Three ITP Alumni have been selected by the Sundance Institute with VR and Emerging Media Storytelling Projects For New Frontier Story Lab.
ITP Alumna Heather Dewey-Hagborg
ITP Alumnus Toshiaki Ozawa
ITP Alumna Amelia Winger-Bearskin
Los Angeles, CA — Sundance Institute announced today the six projects selected for the annual New Frontier Story Lab, which supports independent artists working at the cutting-edge convergence of film, art, media, live performance and technology.
Heather Dewey-Hagborg and Toshiaki Ozawa
T3511 is a post-genomic true love story of a biohacker’s growing relationship to an anonymous donor. Told through an immersive living sculptural installation, T3511 draws the viewer into an emerging world of ubiquitous genomic sequencing, biobanking, and commodification of human biological materials.
Heather Dewey-Hagborg is a transdisciplinary artist and educator who is interested in art as research and critical practice. She has shown work internationally at events and venues including the World Economic Forum, Shenzhen Urbanism and Architecture Bienniale, the New Museum, and PS1 MOMA. Her work has been widely discussed in the media, from the New York Times and the BBC to TED and Wired. She is an Assistant Professor of Art and Technology Studies at the School of the Art Institute of Chicago and a 2016 Creative Capital award grantee in the area of Emerging Fields.
Toshiaki Ozawa’s history at Sundance includes lighting and cinematography for films Angela (1995), I Shot Andy Warhol (1996), Buffalo 66 (1998), America Psycho (2000), Closer (2001), On_Line (2002), Personal Velocity (2002), Leonard Cohen: I’m Your Man (2006), Patti Smith: Dream of Life (2008). A 2004 effort with Vincent Gallo and Chloe Sevigny, The Brown Bunny, simultaneously made Cahiers du Cinema’s yearly top 10 and was named worst film in Cannes’s history by Roger Ebert. Ozawa’s 2015 collaboration with Laurie Anderson, Heart of a Dog, was shortlisted for the Academy Awards. Past artist and photographer collaborators include: Matthew Barney, Mike and Doug Starn, Richard Avedon, Albert Watson, Bruce Weber, Mario Testino, Leandro Katz, Isaac Julien, Mario Sorrenti, Terry Richardson, Enrique Badulescu, Anthony Cotsifas, Rankin, Santiago & Mauricio, Barnaby Roper, Toni Dove, Luke DuBois, and Marina Zurkow.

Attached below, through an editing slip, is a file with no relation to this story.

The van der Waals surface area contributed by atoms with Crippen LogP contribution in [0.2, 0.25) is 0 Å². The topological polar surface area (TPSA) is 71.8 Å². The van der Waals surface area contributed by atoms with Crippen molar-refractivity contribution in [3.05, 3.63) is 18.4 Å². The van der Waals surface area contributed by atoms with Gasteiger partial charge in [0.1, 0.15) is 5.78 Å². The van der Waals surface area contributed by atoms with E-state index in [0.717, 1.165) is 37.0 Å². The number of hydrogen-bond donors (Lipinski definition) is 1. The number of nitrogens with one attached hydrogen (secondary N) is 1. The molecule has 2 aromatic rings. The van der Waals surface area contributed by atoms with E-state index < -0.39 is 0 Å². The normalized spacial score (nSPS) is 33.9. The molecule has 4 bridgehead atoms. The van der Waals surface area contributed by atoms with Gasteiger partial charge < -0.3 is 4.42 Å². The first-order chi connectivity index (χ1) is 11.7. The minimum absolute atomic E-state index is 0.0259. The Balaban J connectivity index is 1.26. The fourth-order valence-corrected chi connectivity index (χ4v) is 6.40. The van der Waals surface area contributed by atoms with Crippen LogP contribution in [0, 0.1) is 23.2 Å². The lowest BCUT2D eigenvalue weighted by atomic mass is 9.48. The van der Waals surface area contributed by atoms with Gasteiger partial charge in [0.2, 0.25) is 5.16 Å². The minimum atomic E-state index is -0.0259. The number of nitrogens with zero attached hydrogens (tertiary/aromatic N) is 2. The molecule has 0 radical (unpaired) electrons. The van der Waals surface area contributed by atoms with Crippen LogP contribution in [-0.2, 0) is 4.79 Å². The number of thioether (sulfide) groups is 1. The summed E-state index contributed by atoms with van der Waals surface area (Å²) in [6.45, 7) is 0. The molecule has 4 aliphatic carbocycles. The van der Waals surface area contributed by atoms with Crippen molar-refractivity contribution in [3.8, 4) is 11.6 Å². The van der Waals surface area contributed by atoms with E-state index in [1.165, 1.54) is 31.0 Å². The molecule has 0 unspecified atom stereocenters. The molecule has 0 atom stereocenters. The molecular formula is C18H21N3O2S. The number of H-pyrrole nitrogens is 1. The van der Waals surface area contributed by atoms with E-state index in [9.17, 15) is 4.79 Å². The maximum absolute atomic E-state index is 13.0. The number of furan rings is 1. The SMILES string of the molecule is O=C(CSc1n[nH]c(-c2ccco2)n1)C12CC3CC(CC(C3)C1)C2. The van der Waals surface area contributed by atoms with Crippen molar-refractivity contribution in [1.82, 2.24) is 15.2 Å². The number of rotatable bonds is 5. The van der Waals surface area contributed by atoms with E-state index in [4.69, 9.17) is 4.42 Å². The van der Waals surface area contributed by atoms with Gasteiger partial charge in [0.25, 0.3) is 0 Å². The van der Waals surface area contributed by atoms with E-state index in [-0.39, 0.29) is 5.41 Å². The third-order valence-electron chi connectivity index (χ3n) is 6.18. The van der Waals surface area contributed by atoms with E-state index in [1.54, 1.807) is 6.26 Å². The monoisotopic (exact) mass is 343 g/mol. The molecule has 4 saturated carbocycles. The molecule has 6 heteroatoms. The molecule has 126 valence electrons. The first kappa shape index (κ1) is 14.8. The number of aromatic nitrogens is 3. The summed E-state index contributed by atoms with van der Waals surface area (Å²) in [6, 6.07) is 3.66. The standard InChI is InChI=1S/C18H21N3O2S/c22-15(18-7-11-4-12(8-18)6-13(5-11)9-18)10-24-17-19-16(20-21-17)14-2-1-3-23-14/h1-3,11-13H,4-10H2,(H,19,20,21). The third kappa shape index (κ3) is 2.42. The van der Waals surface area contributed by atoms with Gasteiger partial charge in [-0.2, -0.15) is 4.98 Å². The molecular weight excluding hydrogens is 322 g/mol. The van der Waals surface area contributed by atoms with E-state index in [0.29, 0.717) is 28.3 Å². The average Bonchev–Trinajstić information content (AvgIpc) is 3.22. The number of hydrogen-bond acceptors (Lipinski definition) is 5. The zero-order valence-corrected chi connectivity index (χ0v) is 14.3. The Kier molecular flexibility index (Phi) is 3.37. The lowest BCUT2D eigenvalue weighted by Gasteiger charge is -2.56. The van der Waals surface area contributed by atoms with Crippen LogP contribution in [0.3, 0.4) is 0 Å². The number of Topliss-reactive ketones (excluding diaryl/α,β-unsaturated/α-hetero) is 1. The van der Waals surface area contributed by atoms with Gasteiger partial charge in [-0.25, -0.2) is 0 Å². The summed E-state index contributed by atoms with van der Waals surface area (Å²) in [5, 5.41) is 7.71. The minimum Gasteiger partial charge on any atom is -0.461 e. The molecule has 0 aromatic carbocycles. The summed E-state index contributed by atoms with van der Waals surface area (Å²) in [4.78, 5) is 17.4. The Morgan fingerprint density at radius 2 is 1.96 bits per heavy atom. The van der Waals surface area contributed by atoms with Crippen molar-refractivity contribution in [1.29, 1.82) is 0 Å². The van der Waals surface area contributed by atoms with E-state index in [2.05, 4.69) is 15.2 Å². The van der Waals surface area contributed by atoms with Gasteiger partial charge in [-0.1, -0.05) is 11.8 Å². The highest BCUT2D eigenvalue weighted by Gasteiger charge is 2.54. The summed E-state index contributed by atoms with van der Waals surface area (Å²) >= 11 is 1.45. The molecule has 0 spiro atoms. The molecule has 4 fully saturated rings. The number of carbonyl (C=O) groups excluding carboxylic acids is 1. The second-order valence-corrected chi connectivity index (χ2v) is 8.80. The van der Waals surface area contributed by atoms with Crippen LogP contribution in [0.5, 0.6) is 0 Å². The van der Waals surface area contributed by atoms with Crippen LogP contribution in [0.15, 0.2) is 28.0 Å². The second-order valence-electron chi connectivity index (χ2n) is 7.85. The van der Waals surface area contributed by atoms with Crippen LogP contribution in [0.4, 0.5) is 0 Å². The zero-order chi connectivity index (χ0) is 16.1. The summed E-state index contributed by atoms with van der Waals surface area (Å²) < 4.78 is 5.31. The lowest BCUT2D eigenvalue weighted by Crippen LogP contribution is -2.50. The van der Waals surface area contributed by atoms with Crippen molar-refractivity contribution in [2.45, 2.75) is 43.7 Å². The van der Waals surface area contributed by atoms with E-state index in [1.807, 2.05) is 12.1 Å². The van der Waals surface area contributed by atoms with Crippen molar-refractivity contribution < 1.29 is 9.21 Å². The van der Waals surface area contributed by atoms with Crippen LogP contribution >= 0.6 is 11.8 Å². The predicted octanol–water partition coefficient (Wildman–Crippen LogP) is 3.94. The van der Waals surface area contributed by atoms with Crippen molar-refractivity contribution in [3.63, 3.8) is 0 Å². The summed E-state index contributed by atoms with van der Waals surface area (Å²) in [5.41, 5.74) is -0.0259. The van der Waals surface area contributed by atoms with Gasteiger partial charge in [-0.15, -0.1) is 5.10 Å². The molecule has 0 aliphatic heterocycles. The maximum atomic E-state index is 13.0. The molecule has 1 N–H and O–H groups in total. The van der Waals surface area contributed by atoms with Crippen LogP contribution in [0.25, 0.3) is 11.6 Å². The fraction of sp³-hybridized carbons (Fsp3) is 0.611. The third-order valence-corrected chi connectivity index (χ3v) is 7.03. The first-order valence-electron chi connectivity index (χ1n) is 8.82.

POW (working title)
Callum Cooper and Amelia Winger-Bearskin
POW (working title) is short animated VR documentary that explores the experiences of ex-serviceman Don Webb who, in 1953 at age 19, unwittingly found himself in a bizarre, mind-altering military trial that would dramatically change the course of his life.
Callum Cooper is an artist whose work covers a spectrum of the moving image from traditional, linear filmmaking to interactive technology driven artworks. Cooper’s works are participatory in either their process, content or viewing experience. His linear films have screened internationally including Sundance (2011 and 2013) and his non-linear work has been extensively exhibited including the Barbican Centre London (2011), Toronto International Film Festival (2010 and 2012) and HOME Manchester Arts Centre (2017-18). He is presently a fellow at the MIT's Open Documentary Lab.
Amelia Winger-Bearskin is an artist, creative director, and organizer who develops cultural communities at the intersection of art, technology and advocacy. She is currently the director of Interactive Digital Environments Alliance (IDEA), and was the founder and director of the DBRS Innovation Labs, a FinTech research lab that specialized in developing artistic uses of artificial intelligence and machine learning technologies; as well as co-founder of VRSalon.org. She was a 2016 fellow at Facebook’s Oculus Launchpad, is the co-founder of the now-worldwide Stupid Hackathon, and performs with her band Lullabies For AI.